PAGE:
Pacnorwest Hardy Maple

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    @Netty same here.
    In the earlier versions of cookware pyrex, corelle , no control standards for toxins were in place, and many of the old glazes used on ceramics, antique or vintage china also contained some level of lead before 1971.

    Soooo…here’s a tidbit recently affirmed. Since I have been using these products made before the 70’s I have a legitimate justification for my bit of forgetfulness , a bit of silliness and rambling on and on…
     
  8. Daniel W

    Daniel W Hardy Maple

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  9. Pacnorwest

    Pacnorwest Hardy Maple

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    Thank you lead free materials today . :)
     
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  10. Jewell

    Jewell Incorrigible Gardener Plants Contributor

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    Yes, I had a set of Corelle. I used daily until pieces started shattering into tiny bits. Then I went to old fashioned china. Less nerve wracking if the broke. Unlike china corelle never chipped and took a lot of abuse…until it didn’t.
     
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  11. Pacnorwest

    Pacnorwest Hardy Maple

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    Alrighty then to add to the corelle dinner ware saga I found this on the lead issue.
    Question : ”How much led leaches in food on Corelle dinner ware?
    ANSWER: “As long as a Corelle dish does not have any painted-on patterns or designs, especially on inner surfaces of plates/bowls, the risk of lead exposure is minimal. It is the painted portions that may leach lead into food”.
    Phew my family is safe now. All the Corelle I have been using for years have no designs painted in them. They are all in one piece , no chips and they have really taken a beating over the years and all still lookin good.
    Of course lately they have been replaced with paper plates… It’s to hot to cook.
     
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  12. Pacnorwest

    Pacnorwest Hardy Maple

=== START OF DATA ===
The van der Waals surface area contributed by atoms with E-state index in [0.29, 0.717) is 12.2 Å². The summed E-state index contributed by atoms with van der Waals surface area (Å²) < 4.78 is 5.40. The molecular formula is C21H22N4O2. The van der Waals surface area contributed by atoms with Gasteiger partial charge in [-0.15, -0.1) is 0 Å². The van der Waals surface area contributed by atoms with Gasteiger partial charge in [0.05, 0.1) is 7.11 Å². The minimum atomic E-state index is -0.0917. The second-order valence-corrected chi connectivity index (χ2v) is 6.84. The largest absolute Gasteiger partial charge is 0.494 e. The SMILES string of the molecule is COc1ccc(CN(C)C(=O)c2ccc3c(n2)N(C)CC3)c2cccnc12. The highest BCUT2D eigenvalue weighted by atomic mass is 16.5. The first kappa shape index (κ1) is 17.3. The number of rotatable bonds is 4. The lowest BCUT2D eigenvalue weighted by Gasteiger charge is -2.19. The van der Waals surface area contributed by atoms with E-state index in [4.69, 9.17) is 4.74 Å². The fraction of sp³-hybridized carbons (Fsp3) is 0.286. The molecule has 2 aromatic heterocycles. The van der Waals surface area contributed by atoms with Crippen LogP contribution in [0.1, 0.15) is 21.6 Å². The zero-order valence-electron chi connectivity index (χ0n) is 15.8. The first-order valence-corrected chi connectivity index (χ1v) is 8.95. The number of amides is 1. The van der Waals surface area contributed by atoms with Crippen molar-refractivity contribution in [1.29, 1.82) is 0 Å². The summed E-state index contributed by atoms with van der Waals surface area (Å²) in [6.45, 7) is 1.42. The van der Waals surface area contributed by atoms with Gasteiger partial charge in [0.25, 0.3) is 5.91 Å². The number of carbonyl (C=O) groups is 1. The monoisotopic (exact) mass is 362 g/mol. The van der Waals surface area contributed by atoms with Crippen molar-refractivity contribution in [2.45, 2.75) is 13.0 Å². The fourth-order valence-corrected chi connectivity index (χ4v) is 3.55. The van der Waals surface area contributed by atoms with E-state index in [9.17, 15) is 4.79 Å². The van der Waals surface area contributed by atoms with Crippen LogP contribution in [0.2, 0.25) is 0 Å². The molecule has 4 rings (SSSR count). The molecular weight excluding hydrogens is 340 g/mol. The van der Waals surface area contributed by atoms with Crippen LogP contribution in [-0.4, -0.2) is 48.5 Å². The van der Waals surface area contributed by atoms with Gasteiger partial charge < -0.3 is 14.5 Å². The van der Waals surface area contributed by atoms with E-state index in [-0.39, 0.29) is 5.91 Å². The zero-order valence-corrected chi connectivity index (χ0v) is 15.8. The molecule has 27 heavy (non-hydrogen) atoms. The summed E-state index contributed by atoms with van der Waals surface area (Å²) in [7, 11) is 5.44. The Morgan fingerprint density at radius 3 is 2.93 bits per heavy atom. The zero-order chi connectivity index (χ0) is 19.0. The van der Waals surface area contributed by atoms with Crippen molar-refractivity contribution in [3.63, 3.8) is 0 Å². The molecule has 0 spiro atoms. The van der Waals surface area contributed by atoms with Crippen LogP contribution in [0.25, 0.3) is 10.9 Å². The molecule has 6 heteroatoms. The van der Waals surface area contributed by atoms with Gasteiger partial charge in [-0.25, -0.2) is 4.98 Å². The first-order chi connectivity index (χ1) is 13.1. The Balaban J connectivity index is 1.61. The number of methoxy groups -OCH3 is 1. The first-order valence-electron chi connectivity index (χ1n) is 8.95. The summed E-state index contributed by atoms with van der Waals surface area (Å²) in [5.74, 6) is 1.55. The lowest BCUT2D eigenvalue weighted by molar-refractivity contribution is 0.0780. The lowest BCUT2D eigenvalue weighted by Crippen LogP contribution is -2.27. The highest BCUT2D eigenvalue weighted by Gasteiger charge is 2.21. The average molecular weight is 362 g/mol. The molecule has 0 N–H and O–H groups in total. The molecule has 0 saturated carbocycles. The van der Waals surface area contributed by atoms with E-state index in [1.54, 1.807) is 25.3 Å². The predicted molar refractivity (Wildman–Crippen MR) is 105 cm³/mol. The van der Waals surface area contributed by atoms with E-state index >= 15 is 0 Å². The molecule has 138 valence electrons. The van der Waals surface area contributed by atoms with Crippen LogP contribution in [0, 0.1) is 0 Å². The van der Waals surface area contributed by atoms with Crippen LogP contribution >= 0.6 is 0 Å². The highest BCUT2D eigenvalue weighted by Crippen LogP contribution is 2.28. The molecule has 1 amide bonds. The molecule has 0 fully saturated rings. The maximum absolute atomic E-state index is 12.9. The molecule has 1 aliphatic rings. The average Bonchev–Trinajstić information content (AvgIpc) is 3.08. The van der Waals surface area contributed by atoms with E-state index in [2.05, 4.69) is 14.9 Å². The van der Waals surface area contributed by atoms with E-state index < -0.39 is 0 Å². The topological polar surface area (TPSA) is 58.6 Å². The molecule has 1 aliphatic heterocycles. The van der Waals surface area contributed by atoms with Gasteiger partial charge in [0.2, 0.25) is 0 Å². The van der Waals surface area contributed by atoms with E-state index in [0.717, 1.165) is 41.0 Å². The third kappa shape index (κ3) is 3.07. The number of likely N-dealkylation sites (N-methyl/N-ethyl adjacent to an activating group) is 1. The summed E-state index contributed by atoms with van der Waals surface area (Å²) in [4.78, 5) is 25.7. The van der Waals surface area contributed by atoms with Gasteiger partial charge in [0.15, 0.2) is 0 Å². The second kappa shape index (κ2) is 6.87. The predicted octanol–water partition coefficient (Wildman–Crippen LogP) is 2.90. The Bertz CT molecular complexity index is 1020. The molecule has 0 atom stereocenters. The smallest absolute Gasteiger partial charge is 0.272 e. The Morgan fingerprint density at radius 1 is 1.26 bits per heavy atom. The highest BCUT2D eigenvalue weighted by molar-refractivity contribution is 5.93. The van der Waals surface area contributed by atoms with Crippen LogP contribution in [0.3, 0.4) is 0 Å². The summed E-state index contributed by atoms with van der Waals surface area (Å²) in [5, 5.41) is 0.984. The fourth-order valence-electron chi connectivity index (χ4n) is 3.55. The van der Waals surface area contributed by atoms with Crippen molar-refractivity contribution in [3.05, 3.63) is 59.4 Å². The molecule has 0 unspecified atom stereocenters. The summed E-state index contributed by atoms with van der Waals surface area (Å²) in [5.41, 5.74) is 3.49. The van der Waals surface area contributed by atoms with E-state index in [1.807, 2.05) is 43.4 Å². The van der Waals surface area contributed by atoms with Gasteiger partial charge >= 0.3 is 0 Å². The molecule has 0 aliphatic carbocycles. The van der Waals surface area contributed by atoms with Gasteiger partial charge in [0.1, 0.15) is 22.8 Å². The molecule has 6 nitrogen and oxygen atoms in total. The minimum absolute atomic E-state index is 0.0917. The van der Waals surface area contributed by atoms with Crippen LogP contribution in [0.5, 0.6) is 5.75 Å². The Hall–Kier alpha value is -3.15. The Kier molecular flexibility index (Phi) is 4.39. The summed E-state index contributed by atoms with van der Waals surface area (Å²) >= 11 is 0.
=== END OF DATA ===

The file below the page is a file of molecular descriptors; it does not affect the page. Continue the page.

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    @Netty… your Corning Ware could be worth a small fortune.
     
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  13. Netty

    Netty Chaotic Gardener Plants Contributor

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    @Pacnorwest Wow! I have a pretty big collection of cornflower blue corning wear, and I use it regularly! Maybe if I sold it I'd be able to retire? haha
     
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  14. Pacnorwest

    Pacnorwest Hardy Maple

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    Yasss… retirement sounds perfect.
    I was thinkin my cornflower collection might even buy more trees, shrubs, flowers and some fancy garden art pieces. Always thinkin garden …
    Or even… a vaca in Europe.
     
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  15. S-H

    S-H Hardy Maple

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    Took me some time to watch all the videos in this thread. But I must say, this right now is the most enjoyable topic on our forum!

    I've been looking for uranium glass. As that not only has historic relic value for me, but also floresce a most beautiful green under UV light.

    I'm sure I had seen something like that once in my early childhood. But be it for whatever reason, I can't find it anymore... I think it was something my mother had bought from a flea market. If I remember correctly, it was s set of salt and pepper shakers, (which fortunately we never used).

    I unfortunately didn't have any UV light source at the time. I actually didn't even know what UV light was, or uranium for that matter. As I was too young, (talking about the very early 1980s). But from what I remember, it looked very much like uranium glass.





     
    Last edited: Jul 10, 2024
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  16. Daniel W

    Daniel W Hardy Maple

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    Despite the lead questions, I think Corningware, Corelle, and Pyrex are all remarkable products. I use them all every day.

    @S-H, I wonder if Uranium glass would set off alarms in airports? Also, since uranium is heavy, is it enough to make the glass heavier?